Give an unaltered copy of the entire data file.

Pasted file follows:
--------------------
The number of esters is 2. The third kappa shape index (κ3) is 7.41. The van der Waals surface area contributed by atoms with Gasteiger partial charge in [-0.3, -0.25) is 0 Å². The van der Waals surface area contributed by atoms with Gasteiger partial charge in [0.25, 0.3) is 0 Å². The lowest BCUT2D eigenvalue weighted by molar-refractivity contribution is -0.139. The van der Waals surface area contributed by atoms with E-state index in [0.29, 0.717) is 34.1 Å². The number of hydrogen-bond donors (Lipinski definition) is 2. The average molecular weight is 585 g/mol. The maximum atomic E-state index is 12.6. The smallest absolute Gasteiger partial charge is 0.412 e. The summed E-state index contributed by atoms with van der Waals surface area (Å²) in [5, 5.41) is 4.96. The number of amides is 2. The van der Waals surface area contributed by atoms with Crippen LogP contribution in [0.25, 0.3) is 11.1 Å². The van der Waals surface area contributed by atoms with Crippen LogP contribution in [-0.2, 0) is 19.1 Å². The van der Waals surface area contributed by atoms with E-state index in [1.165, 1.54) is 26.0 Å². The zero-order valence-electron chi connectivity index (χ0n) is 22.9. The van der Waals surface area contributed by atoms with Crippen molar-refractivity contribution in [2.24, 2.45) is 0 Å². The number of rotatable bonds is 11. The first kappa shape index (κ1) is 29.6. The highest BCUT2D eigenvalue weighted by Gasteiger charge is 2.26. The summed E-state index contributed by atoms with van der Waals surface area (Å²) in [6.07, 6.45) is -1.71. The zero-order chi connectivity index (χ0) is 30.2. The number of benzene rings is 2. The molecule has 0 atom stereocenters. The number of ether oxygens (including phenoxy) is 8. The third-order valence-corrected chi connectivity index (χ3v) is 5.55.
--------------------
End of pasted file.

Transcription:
The number of esters is 2. The third kappa shape index (κ3) is 7.41. The van der Waals surface area contributed by atoms with Gasteiger partial charge in [-0.3, -0.25) is 0 Å². The van der Waals surface area contributed by atoms with Gasteiger partial charge in [0.25, 0.3) is 0 Å². The lowest BCUT2D eigenvalue weighted by molar-refractivity contribution is -0.139. The van der Waals surface area contributed by atoms with E-state index in [0.29, 0.717) is 34.1 Å². The number of hydrogen-bond donors (Lipinski definition) is 2. The average molecular weight is 585 g/mol. The maximum atomic E-state index is 12.6. The smallest absolute Gasteiger partial charge is 0.412 e. The summed E-state index contributed by atoms with van der Waals surface area (Å²) in [5, 5.41) is 4.96. The number of amides is 2. The van der Waals surface area contributed by atoms with Crippen LogP contribution in [0.25, 0.3) is 11.1 Å². The van der Waals surface area contributed by atoms with Crippen LogP contribution in [-0.2, 0) is 19.1 Å². The van der Waals surface area contributed by atoms with E-state index in [1.165, 1.54) is 26.0 Å². The zero-order valence-electron chi connectivity index (χ0n) is 22.9. The van der Waals surface area contributed by atoms with Crippen molar-refractivity contribution in [2.24, 2.45) is 0 Å². The number of rotatable bonds is 11. The first kappa shape index (κ1) is 29.6. The highest BCUT2D eigenvalue weighted by Gasteiger charge is 2.26. The summed E-state index contributed by atoms with van der Waals surface area (Å²) in [6.07, 6.45) is -1.71. The zero-order chi connectivity index (χ0) is 30.2. The number of benzene rings is 2. The molecule has 0 atom stereocenters. The number of ether oxygens (including phenoxy) is 8. The third-order valence-corrected chi connectivity index (χ3v) is 5.55.